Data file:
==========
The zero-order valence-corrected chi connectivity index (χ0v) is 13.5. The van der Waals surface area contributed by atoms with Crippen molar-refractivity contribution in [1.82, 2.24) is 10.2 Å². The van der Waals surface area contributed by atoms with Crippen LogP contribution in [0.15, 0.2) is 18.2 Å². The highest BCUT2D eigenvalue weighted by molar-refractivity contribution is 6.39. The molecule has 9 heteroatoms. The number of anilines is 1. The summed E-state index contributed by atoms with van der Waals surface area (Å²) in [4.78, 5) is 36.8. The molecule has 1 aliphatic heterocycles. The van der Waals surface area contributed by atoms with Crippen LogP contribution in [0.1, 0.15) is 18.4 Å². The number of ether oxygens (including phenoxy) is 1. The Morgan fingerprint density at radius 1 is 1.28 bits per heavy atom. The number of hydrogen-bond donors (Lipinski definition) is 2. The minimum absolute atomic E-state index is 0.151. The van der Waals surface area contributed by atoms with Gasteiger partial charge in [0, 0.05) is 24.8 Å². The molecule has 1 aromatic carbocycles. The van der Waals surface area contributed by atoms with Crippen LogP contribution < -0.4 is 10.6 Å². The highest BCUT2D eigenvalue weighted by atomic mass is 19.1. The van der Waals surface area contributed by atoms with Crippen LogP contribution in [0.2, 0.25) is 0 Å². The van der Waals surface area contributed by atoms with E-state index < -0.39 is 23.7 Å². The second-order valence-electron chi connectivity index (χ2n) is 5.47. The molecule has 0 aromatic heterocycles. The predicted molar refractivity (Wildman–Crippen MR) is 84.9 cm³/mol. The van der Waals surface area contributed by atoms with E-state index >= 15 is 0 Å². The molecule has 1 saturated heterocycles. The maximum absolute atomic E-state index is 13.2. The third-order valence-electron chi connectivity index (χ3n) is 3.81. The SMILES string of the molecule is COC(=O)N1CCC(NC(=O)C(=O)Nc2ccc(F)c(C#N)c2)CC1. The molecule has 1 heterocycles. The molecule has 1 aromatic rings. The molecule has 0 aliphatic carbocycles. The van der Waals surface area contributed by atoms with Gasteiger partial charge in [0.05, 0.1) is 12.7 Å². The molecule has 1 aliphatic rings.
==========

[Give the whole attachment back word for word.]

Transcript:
The zero-order valence-corrected chi connectivity index (χ0v) is 13.5. The van der Waals surface area contributed by atoms with Crippen molar-refractivity contribution in [1.82, 2.24) is 10.2 Å². The van der Waals surface area contributed by atoms with Crippen LogP contribution in [0.15, 0.2) is 18.2 Å². The highest BCUT2D eigenvalue weighted by molar-refractivity contribution is 6.39. The molecule has 9 heteroatoms. The number of anilines is 1. The summed E-state index contributed by atoms with van der Waals surface area (Å²) in [4.78, 5) is 36.8. The molecule has 1 aliphatic heterocycles. The van der Waals surface area contributed by atoms with Crippen LogP contribution in [0.1, 0.15) is 18.4 Å². The number of ether oxygens (including phenoxy) is 1. The Morgan fingerprint density at radius 1 is 1.28 bits per heavy atom. The number of hydrogen-bond donors (Lipinski definition) is 2. The minimum absolute atomic E-state index is 0.151. The van der Waals surface area contributed by atoms with Gasteiger partial charge in [0, 0.05) is 24.8 Å². The molecule has 1 aromatic carbocycles. The van der Waals surface area contributed by atoms with Crippen LogP contribution < -0.4 is 10.6 Å². The highest BCUT2D eigenvalue weighted by atomic mass is 19.1. The van der Waals surface area contributed by atoms with Crippen LogP contribution in [0.2, 0.25) is 0 Å². The van der Waals surface area contributed by atoms with E-state index < -0.39 is 23.7 Å². The second-order valence-electron chi connectivity index (χ2n) is 5.47. The molecule has 0 aromatic heterocycles. The predicted molar refractivity (Wildman–Crippen MR) is 84.9 cm³/mol. The van der Waals surface area contributed by atoms with E-state index >= 15 is 0 Å². The molecule has 1 saturated heterocycles. The maximum absolute atomic E-state index is 13.2. The third-order valence-electron chi connectivity index (χ3n) is 3.81. The SMILES string of the molecule is COC(=O)N1CCC(NC(=O)C(=O)Nc2ccc(F)c(C#N)c2)CC1. The molecule has 1 heterocycles. The molecule has 1 aromatic rings. The molecule has 0 aliphatic carbocycles. The van der Waals surface area contributed by atoms with Gasteiger partial charge in [0.05, 0.1) is 12.7 Å². The molecule has 1 aliphatic rings.